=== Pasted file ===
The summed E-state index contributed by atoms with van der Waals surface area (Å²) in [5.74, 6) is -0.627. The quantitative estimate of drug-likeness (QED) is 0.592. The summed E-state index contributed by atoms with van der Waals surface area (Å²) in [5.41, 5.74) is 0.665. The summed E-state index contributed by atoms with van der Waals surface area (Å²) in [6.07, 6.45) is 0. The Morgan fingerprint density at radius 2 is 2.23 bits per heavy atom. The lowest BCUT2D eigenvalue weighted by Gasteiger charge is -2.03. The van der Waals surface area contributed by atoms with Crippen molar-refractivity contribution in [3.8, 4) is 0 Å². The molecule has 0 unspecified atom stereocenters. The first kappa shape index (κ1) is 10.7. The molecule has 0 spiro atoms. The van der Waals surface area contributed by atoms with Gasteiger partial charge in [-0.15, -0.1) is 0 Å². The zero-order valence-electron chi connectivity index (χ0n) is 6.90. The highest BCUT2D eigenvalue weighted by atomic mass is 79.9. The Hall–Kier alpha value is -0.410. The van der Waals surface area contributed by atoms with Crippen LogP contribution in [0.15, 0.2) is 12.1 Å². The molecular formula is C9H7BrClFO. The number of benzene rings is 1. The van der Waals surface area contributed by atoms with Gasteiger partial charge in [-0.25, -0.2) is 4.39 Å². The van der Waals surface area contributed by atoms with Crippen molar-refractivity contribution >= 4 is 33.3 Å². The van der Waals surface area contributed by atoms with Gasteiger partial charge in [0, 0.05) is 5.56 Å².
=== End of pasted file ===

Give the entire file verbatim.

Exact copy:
The summed E-state index contributed by atoms with van der Waals surface area (Å²) in [5.74, 6) is -0.627. The quantitative estimate of drug-likeness (QED) is 0.592. The summed E-state index contributed by atoms with van der Waals surface area (Å²) in [5.41, 5.74) is 0.665. The summed E-state index contributed by atoms with van der Waals surface area (Å²) in [6.07, 6.45) is 0. The Morgan fingerprint density at radius 2 is 2.23 bits per heavy atom. The lowest BCUT2D eigenvalue weighted by Gasteiger charge is -2.03. The van der Waals surface area contributed by atoms with Crippen molar-refractivity contribution in [3.8, 4) is 0 Å². The molecule has 0 unspecified atom stereocenters. The first kappa shape index (κ1) is 10.7. The molecule has 0 spiro atoms. The van der Waals surface area contributed by atoms with Gasteiger partial charge in [-0.15, -0.1) is 0 Å². The zero-order valence-electron chi connectivity index (χ0n) is 6.90. The highest BCUT2D eigenvalue weighted by atomic mass is 79.9. The Hall–Kier alpha value is -0.410. The van der Waals surface area contributed by atoms with Crippen LogP contribution in [0.15, 0.2) is 12.1 Å². The molecular formula is C9H7BrClFO. The number of benzene rings is 1. The van der Waals surface area contributed by atoms with Gasteiger partial charge in [-0.25, -0.2) is 4.39 Å². The van der Waals surface area contributed by atoms with Crippen molar-refractivity contribution >= 4 is 33.3 Å². The van der Waals surface area contributed by atoms with Gasteiger partial charge in [0, 0.05) is 5.56 Å².